The Lancer Ralliart, in particular, shares much with the sportiest version of the Lancer, the GTS, but it gets the Evolution's lightweight aluminum hood with integral ductwork to keep the turbo cool, along with an aggressively styled front bumper and dual exhaust. On the outside, the look doesn't break out in any new directions, but its shark-like front-end styling makes it easy to spot and differentiate from a distance. There really isn't that much of a difference in appearance between the two models on the outside—with more aggressive wheels, a slightly different front fascia, and an added rear spoiler for the Evolution—even if the Evo has further structural differences and an aluminum roof.

New last year was a five-door Sportback version of the Ralliart; it's a rather conventional, swept-back hatchback in appearance, but it works just as well with the aggressive front end and it's just a matter of personal taste as to which one's better.

The interior of the 2011 Mitsubishi Lance Ralliart and Evo isn't very impressive from a styling standpoint. There are no glaring design deficiencies, and the instrument panel is businesslike and straightforward; but it's easy to see the interior as a slightly dressed-up economy-car cabin. Upholstery, accents, trims, and the steering wheel have been upgraded, however.

9

2011 Mitsubishi Lancer Evolution / Ralliart

Performance

The 2011 Mitsubishi Lancer Evolution is a serious, focused performance car and feels more sophisticated than it looks; the Lancer Ralliart delivers all-weather sports-car thrills on a tighter budget.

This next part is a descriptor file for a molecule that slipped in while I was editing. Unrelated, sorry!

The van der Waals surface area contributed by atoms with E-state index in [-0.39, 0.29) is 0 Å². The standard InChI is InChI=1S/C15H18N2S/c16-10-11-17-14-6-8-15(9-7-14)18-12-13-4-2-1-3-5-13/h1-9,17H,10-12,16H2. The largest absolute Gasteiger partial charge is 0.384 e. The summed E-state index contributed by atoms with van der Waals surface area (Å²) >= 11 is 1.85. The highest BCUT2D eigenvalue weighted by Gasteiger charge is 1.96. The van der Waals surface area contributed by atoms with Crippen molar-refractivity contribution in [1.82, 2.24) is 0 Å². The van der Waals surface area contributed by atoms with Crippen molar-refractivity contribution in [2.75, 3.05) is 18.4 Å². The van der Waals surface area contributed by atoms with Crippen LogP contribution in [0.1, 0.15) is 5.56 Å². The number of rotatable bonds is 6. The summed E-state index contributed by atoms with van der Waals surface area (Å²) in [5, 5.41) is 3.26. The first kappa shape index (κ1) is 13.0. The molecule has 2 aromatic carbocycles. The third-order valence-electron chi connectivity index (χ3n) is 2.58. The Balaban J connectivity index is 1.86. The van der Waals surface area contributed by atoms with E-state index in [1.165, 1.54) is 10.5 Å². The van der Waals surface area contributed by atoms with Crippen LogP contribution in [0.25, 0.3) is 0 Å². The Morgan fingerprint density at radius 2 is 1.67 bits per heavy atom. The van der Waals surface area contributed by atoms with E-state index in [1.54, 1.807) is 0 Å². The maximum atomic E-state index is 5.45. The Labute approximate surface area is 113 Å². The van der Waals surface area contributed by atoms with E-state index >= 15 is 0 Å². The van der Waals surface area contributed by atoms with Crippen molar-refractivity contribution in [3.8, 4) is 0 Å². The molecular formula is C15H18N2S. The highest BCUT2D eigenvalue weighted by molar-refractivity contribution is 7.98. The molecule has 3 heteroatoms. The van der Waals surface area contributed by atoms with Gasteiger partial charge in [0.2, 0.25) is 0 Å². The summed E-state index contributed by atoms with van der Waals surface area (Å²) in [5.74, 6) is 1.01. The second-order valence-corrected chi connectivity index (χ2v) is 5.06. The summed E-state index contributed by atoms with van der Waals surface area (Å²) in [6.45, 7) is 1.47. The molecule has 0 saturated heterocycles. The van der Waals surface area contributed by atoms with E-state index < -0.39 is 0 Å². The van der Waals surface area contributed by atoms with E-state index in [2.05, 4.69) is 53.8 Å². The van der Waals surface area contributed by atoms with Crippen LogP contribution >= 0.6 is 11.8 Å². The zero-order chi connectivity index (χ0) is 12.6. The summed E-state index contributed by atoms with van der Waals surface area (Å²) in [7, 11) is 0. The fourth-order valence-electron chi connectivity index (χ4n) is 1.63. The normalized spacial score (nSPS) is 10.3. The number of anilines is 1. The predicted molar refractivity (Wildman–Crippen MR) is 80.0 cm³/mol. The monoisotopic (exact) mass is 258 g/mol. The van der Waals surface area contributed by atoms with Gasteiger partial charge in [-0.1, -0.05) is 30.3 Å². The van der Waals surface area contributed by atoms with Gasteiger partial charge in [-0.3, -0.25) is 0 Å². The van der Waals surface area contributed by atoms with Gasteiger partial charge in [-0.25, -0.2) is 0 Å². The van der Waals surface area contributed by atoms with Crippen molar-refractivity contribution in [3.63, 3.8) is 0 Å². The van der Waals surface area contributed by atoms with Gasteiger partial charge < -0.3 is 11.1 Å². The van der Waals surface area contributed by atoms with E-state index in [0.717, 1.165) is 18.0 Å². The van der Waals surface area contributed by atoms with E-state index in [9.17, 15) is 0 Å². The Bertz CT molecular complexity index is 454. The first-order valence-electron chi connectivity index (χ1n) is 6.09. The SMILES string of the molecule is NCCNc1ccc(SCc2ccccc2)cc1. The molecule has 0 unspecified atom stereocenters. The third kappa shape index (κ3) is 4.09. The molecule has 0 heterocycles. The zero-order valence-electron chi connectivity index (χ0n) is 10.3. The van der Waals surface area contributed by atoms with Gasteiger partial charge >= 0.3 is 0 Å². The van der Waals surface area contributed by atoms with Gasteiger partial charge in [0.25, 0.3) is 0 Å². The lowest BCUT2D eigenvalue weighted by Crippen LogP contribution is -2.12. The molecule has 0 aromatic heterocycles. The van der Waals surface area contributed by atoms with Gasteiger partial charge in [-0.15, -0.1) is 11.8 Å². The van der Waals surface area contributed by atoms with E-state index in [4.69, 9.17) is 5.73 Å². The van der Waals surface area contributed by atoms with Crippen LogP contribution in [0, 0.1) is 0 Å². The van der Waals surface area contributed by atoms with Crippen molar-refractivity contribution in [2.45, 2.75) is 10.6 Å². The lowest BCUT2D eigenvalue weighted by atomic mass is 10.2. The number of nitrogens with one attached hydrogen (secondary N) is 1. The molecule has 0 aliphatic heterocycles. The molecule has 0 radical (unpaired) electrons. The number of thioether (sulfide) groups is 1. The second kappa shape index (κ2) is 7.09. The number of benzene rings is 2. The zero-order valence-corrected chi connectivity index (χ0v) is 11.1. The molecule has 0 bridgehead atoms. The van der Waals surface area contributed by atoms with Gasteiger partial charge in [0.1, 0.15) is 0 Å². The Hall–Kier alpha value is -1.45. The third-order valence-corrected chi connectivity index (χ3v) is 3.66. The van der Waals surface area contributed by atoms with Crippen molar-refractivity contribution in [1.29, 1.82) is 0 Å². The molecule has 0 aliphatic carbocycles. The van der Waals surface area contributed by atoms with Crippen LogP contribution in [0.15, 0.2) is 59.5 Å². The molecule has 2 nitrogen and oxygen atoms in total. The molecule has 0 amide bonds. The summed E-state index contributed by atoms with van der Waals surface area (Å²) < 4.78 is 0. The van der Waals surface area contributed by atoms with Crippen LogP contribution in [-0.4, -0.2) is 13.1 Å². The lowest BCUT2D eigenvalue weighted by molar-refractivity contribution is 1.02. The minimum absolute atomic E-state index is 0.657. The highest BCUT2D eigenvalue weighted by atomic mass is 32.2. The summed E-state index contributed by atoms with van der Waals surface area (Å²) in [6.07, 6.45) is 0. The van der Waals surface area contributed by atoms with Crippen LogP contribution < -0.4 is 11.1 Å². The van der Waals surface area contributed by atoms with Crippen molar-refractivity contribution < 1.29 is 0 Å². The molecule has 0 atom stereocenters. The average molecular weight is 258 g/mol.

There's a lot to love in the Evolution or Ralliart driving experience. The 2011 Mitsubishi Lancer Evolution has a 291-horsepower, 2.0-liter turbocharged four-cylinder engine, while the Ralliart picks up a lower-boost, 237-hp version of the same engine. Between the two, we actually like the Ralliart's engine a bit better; it's tuned for stronger low- and mid-rev response. The Evo's engine tends to have a longer turbo lag and delivers its power in a sudden mad rush. In either case, shifts are made either through a five-speed manual, which is good but a bit notchy, or a six-speed automated manual transmission, termed Twin Clutch-SST. The automated gearbox includes Normal and Sport driving modes and though it's a little hesitant in gentle driving, it pulls off snappy shifts like a track pro when you tap into all the power.

Both the Ralliart and Evo come with a sophisticated set of mechanical and electronic systems designed to transmit power smoothly to the pavement, even when the driver isn't using finesse or the conditions aren't ideal. Highlights include Super All-Wheel Control, an Active Center Differential, a helical gear front differential, and Active Yaw Control. Altogether these systems give the 2011 Lancer Evolution and Ralliart tremendous agility, tractability, and poise to rival much more expensive machines from Germany.